African Regional Centre for Space Science and Technology Education – English (ARCSSTE-E), one of NASRDA’s Centres, plans to commence a postgraduate program in Space Law by 2020, according to Space in Africa.
Space Law as an academic study and policy discourse is drawing traction from the academia, international forums and the space industry globally as a result of the increased commercial use of space and intensifying geopolitics among the committee of nations. Regulating space exploration is a crucial function in international cooperation that lays out guidelines for the governments of countries and private companies to maintain peaceful use of outer space without endangering the Earth or hindering further activities in space. It is imperative that policy and lawmakers regularly harmonise and regulate activities in outer space to meet growing complexities of technology innovations and ever-expanding national interests.
African nations support the global effort for the peaceful use of outer space through the United Nations Committee on the Peaceful Uses of Outer Space. UN COPOUS currently comprises of 92 member states, 19 of which are from Africa. However, only about 4 to 6 member states from Africa participate regularly in the Legal Sub-committee of the UN COPUOS. In 2017, only 5 countries from Africa represented the region on the Legal Sub-committee.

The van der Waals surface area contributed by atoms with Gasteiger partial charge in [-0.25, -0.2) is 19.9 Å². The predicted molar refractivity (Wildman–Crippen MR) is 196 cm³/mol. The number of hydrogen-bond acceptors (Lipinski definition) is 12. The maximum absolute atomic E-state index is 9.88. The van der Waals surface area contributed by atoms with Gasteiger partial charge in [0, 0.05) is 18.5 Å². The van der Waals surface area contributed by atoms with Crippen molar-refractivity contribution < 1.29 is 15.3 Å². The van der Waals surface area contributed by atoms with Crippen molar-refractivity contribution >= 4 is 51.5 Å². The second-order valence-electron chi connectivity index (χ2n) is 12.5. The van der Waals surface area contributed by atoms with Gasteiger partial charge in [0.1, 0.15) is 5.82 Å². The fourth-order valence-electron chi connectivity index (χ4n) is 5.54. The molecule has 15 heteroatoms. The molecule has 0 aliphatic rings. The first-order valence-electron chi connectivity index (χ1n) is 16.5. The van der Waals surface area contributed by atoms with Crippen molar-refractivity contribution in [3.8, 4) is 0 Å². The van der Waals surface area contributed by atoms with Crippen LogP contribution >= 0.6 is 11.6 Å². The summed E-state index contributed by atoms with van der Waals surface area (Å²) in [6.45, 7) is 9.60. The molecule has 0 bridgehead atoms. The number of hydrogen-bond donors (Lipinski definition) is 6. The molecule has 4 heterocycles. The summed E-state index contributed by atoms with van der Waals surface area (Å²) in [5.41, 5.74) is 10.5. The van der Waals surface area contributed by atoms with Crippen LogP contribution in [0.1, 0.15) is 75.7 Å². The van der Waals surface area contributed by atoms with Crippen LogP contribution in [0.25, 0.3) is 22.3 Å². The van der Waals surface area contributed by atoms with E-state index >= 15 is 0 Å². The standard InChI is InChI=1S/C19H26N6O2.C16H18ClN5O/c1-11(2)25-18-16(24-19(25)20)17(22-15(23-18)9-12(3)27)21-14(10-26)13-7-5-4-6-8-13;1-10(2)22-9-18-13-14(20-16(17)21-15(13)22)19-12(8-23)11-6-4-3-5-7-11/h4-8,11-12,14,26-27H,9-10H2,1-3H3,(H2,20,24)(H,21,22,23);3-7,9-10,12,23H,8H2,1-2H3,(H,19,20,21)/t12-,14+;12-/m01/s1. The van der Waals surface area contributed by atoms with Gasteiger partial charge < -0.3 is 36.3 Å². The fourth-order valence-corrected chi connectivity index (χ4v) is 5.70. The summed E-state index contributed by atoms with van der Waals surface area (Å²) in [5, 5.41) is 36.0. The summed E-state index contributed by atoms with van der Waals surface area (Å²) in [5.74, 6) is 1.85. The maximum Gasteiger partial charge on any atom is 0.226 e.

Space Law is almost non-existent in academic curricula of universities across the continent, except for few universities that offer space studies as a unit of postgraduate programmes.
ARCSSTE-E will be the first institution in Africa to offer a dedicated post-graduate program in Space Law after receiving accreditation from UNOOSA. The program will offer research focusing on the legal, public policy and governance issues affecting the dynamics of outer space exploration. The ARCSSTE-E program will foster further development on the subject matter of space law in the curriculum of academic institutions across Africa and assist national space agencies in developing the technical legal capacity for the formulation of national space laws and policies.
The African Regional Centre for Space Science and Technology Education in English (ARCSSTE-E) was inaugurated in Nigeria on 24th November 1998 and affiliated to the UN Office for Outer Space Affairs (OOSA). A number of other national and regional institutions with research and training interest in space science and technology are also affiliated to it. Following resolution 45/72 of 1990 and 50/27 of 1995, the United Nations General Assembly endorsed the recommendation of UNISPACE 82 that the United Nations Programme on Space Applications should assist member states in enhancing their indigenous capacity in the utilisation of SST for national/regional development. The UN Office of Outer Space Affairs (UN-OOSA) was mandated to establish centres for Space Science and Technology Education in developing countries on a regional basis. Nigeria and Morocco were chosen to host the Centres for Space Science and Technology Education for the benefit of Anglophone and Francophone African countries respectively. The host institution for the Centre in Nigeria is Obafemi Awolowo University, Ile-Ife.
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